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Excerpt Icon Context Assessment
In order for a designer to be sensitive to the projects surrounding environment, he or she must consider its context and physical location carefully during this stage of project planning. Some of these issues to be considered are; the physical... more
Federal Highway Administration (FHWA),
from Flexibility in Highway Design
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Excerpt Icon Cross-Section Elements: Bicycles
"Bicycles are...a viable mode of transportation..., both for commuting and recreation." Bicycles can use a shared lane, a wide outside lane, a regular designated bicycle lane, a shoulder or a multi-use path according to the specific context and... more
Federal Highway Administration (FHWA),
from Flexibility in Highway Design
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Excerpt Icon Cross-Section Elements: Clear Zones
A clear zone is "the unobstructed, ... flat area provided beyond the edge of the traveled way for the recovery of errant vehicles ... The width of the clear zone is influenced by ... traffic volume, design speed of the highway,and slope of the... more
Federal Highway Administration (FHWA),
from Flexibility in Highway Design
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Excerpt Icon Cross-Section Elements: Curbs
There are two types of curbs: barrier and mountable. Both in urban and suburban environments curbs serve functions such as drainage control, roadway edge delineation, and right-of-way reduction.
Federal Highway Administration (FHWA),
from Flexibility in Highway Design
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Excerpt Icon Cross-Section Elements: Landscape Design and Plants
Landscape design is an important element to help mitigate nuisances and help the roadway fit the surroundings. Goal of landscape design is to provide vegetation to improve aesthetics and safety, lower constructions costs and create enough visual... more
Federal Highway Administration (FHWA),
from Flexibility in Highway Design
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Excerpt Icon Cross-Section Elements: Medians
"Depending on agency practice and specific location requirements, medians may be depressed, raised, or flush with the surface of the traveled way. Medians should have a dimension that is in balance with the other elements of the total highway cross... more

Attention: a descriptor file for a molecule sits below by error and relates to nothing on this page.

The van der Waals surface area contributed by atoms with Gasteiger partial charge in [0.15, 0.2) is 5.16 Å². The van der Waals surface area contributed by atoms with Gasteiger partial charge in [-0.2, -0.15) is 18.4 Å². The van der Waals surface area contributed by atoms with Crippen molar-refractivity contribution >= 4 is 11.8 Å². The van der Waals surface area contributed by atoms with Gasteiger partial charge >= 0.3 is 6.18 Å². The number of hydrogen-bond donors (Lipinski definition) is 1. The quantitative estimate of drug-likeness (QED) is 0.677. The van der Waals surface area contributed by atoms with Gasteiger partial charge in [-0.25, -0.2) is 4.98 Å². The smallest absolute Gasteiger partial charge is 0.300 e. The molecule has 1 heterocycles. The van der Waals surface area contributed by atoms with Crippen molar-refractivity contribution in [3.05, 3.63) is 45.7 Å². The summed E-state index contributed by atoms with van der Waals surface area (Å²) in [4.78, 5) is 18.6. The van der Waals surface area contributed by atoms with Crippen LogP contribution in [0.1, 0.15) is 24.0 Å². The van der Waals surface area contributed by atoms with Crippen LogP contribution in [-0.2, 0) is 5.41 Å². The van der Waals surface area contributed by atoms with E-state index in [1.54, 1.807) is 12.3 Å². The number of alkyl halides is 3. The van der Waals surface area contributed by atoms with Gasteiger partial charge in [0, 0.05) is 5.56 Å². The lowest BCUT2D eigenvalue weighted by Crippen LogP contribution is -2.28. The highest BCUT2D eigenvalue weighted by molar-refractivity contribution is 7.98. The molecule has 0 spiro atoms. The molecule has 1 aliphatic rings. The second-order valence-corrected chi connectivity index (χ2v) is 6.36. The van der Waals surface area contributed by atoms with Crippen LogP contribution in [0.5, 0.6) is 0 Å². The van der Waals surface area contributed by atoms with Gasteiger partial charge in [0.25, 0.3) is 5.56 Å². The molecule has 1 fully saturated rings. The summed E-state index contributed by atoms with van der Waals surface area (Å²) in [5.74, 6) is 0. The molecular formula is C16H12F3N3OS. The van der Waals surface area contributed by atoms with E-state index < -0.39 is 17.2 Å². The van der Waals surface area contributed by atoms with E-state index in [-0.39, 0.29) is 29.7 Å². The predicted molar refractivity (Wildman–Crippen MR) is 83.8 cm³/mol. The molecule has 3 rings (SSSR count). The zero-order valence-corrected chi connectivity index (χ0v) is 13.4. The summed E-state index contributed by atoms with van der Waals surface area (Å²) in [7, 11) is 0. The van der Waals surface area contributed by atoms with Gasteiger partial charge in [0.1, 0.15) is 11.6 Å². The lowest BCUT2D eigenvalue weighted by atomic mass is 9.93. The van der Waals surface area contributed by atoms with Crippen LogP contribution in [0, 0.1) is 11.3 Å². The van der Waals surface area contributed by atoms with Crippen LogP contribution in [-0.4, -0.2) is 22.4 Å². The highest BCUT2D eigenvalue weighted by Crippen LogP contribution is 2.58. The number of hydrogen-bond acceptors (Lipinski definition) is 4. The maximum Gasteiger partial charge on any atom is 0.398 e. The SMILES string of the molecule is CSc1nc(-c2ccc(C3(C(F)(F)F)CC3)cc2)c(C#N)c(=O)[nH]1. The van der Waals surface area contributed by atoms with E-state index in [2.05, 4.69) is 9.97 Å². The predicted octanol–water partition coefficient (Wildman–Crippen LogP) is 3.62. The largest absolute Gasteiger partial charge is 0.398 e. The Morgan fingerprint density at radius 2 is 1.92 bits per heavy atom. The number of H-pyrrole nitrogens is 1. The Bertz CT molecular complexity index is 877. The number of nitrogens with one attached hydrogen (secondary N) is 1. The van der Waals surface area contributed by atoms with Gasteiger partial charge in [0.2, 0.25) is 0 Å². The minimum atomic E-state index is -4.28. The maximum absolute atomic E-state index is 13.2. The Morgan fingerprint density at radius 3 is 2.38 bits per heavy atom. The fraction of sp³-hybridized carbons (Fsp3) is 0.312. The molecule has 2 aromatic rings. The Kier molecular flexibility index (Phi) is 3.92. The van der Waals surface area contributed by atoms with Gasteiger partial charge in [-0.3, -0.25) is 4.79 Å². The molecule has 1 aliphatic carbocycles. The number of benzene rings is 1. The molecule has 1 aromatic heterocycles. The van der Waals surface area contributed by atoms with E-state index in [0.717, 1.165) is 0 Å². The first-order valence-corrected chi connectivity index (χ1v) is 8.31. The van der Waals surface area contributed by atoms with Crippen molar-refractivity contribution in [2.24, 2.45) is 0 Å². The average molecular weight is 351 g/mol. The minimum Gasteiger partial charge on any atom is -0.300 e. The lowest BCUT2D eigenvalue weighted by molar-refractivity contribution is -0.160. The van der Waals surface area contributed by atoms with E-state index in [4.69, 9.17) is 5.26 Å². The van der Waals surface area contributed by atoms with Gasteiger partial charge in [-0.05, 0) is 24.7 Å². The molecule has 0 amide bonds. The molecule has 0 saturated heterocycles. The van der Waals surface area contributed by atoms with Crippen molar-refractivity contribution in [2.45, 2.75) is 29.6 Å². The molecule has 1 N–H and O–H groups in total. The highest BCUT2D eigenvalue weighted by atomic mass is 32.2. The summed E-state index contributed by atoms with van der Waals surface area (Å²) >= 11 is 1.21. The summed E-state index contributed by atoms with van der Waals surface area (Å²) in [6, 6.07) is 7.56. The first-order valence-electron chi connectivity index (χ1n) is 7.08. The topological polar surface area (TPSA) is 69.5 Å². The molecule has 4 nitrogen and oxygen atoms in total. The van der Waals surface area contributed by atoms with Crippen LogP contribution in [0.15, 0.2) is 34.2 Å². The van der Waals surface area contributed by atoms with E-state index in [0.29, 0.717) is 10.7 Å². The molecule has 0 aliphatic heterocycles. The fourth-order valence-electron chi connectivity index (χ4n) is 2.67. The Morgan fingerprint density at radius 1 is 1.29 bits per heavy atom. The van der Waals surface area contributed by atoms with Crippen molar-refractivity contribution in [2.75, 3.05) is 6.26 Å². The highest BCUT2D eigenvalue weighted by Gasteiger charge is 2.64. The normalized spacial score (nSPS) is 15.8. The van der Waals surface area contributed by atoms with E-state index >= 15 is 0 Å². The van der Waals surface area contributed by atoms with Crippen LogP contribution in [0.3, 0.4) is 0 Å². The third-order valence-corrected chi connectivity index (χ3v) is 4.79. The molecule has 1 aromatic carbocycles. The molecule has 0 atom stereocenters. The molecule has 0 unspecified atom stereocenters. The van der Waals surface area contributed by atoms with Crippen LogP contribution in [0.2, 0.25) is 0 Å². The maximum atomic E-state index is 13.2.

Federal Highway Administration (FHWA),
from Flexibility in Highway Design
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Excerpt Icon Cross-Section Elements: Shoulders
"Shoulders increase safety and highway capacity and provide a place for pedestrians and bicyclists when no sidewalks are provided.... The treatment of shoulders is important from a number of perspectives, including safety, the capacity of the highway... more
Federal Highway Administration (FHWA),
from Flexibility in Highway Design
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Excerpt Icon Cross-Section Elements: Traffic barriers
"The purpose of the barrier... [is] to minimize the severity of potential accidents involving vehicles leaving the traveled way where the consequences of errant vehicles striking a barrier are less than leaving the roadway....A wide variety of... more
Federal Highway Administration (FHWA),
from Flexibility in Highway Design
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Excerpt Icon Cross-Section Elements: Transit
"Highways operate as truly multimodal transportation facilities, particularly in large urban areas. Accommodating public transit and other high-occupancy vehicles (HOVs) is an important consideration. On one end of the scale, this may involve... more
Federal Highway Administration (FHWA),
from Flexibility in Highway Design
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Excerpt Icon Cross-Section Elements: Trees